What is provenance, and why does it matter? The importance of provenance is easy to understand if you look at it as “PROVEN” or proof. That can include anything that helps prove or validate an artwork creation or ownership, like photos, writings, videos, media and press, a website, social media, and gallery & museum exposure.
I have long seen the provenance of any artwork I create as relevant as the art itself. As I produce my paintings and metal artworks, I record their process through social media posts, mainly Facebook, Instagram, and X (formerly Twitter), and the occasional Blog post on the ADCook.com website.
That wasn’t always the case. There was a time, not that long ago, when artists created, sold, and moved on to their next project. Before digital cameras and the Internet were standard, artists rarely took pics of an artwork’s creation. We took photos of the finished painting, but rarely (or at least far less so), of the creative process.
Today, since almost everyone has a camera in their pocket as part of their smartphone, it has become easy to take a quick snapshot (or a few) and immediately post them somewhere. Doing that creates provenance and, to a point, adds value to the art itself. It proves that the artist created it through the documented evolution of the process.
So why did I title this post “More Than Ever“? I believe provenance matters now more than ever. With the advent of AI (Artificial Intelligence), computer-generated images flood the Internet with millions of pictures daily. AI-generated images have no provenance but are often passed off as authentic artworks to the unknowing. They are often sold as NFTs and as prints online. These soulless creations have no origin because they are created by machines (computers and software) that glean from artists’ original designs to produce their imagery. Notice that I never use the word “art” after AI. That is because machines cannot create art but only produce images. Sometimes, those images are amazing, but more often than not, they are less than impressive, which can also be true of art.
The Big Difference
I believe the difference between authentic art and AI is the journey. An artist creating their true authentic self has a story to share. The art is only a part of that, as each painting reveals a different part of the story. The telling of the story is as much a part of the art. The human touch makes it art, and the story emphasizes the connection. Authentic art is one human connecting with another in a world beyond technology (not that technology isn’t a viable medium).
As an artist, I believe art comes from above and flows through the artist as a creative expression. Sometimes, something magic happens in art creation, and an artwork connects with an audience or community of similar-minded people who appreciate the art. Passion does that. An artwork without passion is just an image and hardly worth creating, much less creating provenance.
But passion comes from an artist relating to a thing. I paint what I love, and I believe that’s why people relate to my passion for my art, whether my motorcycle paintings or realistic fine art nudes. That’s what separates us from AI. Artificial Intelligence has no journey to share beyond its programming, whereas an artist’s journey is authentic.
My big red motorcycle painting, INDIAN SUMMER, created in Y2K (2000), is an excellent example of how I record provenance.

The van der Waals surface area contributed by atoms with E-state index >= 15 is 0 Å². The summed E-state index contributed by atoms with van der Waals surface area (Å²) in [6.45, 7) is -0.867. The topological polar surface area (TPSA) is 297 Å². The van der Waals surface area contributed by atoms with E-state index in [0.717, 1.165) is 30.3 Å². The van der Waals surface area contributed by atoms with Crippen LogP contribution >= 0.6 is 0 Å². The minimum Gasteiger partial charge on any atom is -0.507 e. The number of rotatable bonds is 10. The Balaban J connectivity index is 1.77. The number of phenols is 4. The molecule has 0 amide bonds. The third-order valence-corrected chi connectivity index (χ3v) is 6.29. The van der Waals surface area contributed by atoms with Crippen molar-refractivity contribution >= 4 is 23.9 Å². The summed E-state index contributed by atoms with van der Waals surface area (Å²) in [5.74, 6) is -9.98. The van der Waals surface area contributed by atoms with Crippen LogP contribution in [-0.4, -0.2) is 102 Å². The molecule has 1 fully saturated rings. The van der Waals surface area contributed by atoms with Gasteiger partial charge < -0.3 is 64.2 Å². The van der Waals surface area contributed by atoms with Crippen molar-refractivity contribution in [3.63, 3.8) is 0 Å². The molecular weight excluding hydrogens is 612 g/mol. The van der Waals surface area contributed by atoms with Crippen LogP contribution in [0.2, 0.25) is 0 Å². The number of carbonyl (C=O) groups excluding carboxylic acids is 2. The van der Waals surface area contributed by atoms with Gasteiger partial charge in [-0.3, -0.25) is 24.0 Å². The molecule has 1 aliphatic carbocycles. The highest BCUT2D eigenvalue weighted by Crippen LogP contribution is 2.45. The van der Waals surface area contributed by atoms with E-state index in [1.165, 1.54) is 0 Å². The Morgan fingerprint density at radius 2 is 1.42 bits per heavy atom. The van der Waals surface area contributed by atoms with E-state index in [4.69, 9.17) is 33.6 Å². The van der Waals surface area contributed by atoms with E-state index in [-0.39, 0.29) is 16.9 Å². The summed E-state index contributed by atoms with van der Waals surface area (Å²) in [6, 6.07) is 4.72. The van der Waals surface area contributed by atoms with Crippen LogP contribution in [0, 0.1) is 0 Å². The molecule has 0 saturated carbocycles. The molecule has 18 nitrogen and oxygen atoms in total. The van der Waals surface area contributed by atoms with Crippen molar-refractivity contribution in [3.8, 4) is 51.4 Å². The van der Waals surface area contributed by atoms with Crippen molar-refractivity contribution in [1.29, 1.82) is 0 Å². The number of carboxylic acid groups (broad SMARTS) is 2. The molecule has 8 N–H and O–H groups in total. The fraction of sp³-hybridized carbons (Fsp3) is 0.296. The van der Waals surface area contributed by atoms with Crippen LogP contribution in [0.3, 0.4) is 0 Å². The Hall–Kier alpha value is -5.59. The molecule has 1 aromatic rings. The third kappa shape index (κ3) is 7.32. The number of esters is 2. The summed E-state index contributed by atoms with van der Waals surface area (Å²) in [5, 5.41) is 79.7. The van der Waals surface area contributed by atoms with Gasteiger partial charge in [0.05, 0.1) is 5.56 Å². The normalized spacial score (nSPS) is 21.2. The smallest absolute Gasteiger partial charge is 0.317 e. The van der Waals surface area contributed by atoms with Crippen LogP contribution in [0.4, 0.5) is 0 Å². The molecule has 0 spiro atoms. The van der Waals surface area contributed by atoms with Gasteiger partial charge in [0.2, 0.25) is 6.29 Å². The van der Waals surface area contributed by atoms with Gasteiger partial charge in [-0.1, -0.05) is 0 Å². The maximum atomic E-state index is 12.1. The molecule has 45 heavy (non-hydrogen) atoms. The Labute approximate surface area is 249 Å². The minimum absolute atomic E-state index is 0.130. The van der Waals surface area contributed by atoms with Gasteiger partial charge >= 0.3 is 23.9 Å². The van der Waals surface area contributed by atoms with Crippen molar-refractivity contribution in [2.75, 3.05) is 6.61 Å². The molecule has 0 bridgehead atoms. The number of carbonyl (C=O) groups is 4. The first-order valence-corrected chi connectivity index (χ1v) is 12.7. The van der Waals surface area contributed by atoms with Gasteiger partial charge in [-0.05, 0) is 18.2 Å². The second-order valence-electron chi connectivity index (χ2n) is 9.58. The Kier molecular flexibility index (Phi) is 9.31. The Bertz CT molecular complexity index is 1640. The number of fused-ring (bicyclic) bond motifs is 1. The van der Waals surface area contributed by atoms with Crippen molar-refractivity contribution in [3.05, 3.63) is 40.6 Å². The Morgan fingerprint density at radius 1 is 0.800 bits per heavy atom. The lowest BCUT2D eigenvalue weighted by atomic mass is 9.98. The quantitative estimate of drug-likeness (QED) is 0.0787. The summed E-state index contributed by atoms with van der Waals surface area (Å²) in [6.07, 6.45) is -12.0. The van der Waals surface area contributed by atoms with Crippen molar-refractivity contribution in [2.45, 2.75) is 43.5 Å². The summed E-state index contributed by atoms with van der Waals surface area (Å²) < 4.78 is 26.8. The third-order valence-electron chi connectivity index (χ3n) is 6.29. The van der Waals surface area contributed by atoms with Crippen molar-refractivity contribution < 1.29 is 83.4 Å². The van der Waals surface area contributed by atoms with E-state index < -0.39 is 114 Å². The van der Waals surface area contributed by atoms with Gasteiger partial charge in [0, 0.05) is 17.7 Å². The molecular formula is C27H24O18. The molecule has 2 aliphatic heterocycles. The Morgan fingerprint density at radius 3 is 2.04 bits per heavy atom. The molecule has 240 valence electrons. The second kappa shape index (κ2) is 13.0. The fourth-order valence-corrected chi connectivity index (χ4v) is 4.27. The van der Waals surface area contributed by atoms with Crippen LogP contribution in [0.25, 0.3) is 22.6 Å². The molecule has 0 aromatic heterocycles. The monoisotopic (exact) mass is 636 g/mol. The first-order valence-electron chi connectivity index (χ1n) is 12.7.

The painting was initially created for a step-by-step magazine article for Airbrush Action magazine and landed on their April 2001 cover, with the article spanning two issues. Since then, the artwork has had a long career and is my most recognized painting ever!
Since Indian Summer’s creation in the autumn of 2000, the original artwork has been showcased throughout the United States, starting with the Gallery in the Square in Beacon, NY, in 2001.
Then 2007, a collector acquired the painting, which hung in their home for several years. A decade later, in 2018, my collector graciously loaned the painting to the LUSTER Exhibition, and it has since been showcased in fifteen significant museums throughout the United States, including the Museum Of Arts And Sciences (MOAS), Dane G. Hansom Memorial Museum, and the Maria V. Howard Arts Center, The Evelyn Burrow Museum, Saginaw Art Museum, Sangre De Cristo Arts & Conference Center, Haggin Museum, The Morris Museum of Art, The Michelle and Donald D’Amour Museum Of Fine Arts, The Ella Carothers Dunnegan Gallery of Art, Art Museum of South Texas, the Lyman Allyn Art Museum, the Museum Of The Rockies, and the Auburn Cord Duesenberg Automobile Museum. A few museums with the LUSTER tour have featured Indian Summer as their exhibition’s centerpiece artwork and in press releases and promotional materials. Because of its journey, tens of thousands of people have experienced my artworks up close, and that is my reward, that others take pleasure in the experience.
In 2024, Indian Summer will be on display, along with other works, as part of the LUSTER EXHIBITION at the National Corvette Museum for ten months, from early March through December 31st, along with an epic new Corvette artwork, currently on my easel.
My Indian Summer story is just an example. I try to include various levels of provenance in any artwork’s creation as much as possible. My Corvette project already has some provenance and isn’t even painted yet. Follow its timeline as it progresses.
That accumulated provenance for my collectors adds value to their work beyond its creation. It tells the story of its journey and the human connection.
My Provenance Includes
Please read my previous posts on provenance at ADCook.com/Provenance.
Read my Curriculum Vitae for a complete listing of exhibits & events, publications & press, awards, teaching, and additional accomplishments.